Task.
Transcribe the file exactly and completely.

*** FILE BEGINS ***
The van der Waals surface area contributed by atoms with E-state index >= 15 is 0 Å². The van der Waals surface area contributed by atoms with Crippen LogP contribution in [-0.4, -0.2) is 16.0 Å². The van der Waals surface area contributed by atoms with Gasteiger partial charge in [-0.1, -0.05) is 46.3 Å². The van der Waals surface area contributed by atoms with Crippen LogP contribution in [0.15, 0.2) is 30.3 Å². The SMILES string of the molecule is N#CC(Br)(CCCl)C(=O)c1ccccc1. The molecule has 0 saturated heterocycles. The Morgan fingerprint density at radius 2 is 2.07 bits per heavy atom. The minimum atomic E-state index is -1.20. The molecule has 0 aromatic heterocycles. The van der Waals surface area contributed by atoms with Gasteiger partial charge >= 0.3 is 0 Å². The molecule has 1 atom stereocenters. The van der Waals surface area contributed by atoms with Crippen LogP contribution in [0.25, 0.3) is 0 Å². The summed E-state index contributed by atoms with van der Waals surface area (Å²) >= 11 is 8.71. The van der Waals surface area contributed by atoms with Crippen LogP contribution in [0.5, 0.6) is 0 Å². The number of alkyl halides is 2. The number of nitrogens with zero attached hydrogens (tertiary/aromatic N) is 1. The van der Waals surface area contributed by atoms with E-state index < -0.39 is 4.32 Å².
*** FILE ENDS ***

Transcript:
The van der Waals surface area contributed by atoms with E-state index >= 15 is 0 Å². The van der Waals surface area contributed by atoms with Crippen LogP contribution in [-0.4, -0.2) is 16.0 Å². The van der Waals surface area contributed by atoms with Gasteiger partial charge in [-0.1, -0.05) is 46.3 Å². The van der Waals surface area contributed by atoms with Crippen LogP contribution in [0.15, 0.2) is 30.3 Å². The SMILES string of the molecule is N#CC(Br)(CCCl)C(=O)c1ccccc1. The molecule has 0 saturated heterocycles. The Morgan fingerprint density at radius 2 is 2.07 bits per heavy atom. The minimum atomic E-state index is -1.20. The molecule has 0 aromatic heterocycles. The van der Waals surface area contributed by atoms with Gasteiger partial charge >= 0.3 is 0 Å². The molecule has 1 atom stereocenters. The van der Waals surface area contributed by atoms with Crippen LogP contribution in [0.25, 0.3) is 0 Å². The summed E-state index contributed by atoms with van der Waals surface area (Å²) >= 11 is 8.71. The van der Waals surface area contributed by atoms with Crippen LogP contribution in [0.5, 0.6) is 0 Å². The number of alkyl halides is 2. The number of nitrogens with zero attached hydrogens (tertiary/aromatic N) is 1. The van der Waals surface area contributed by atoms with E-state index < -0.39 is 4.32 Å².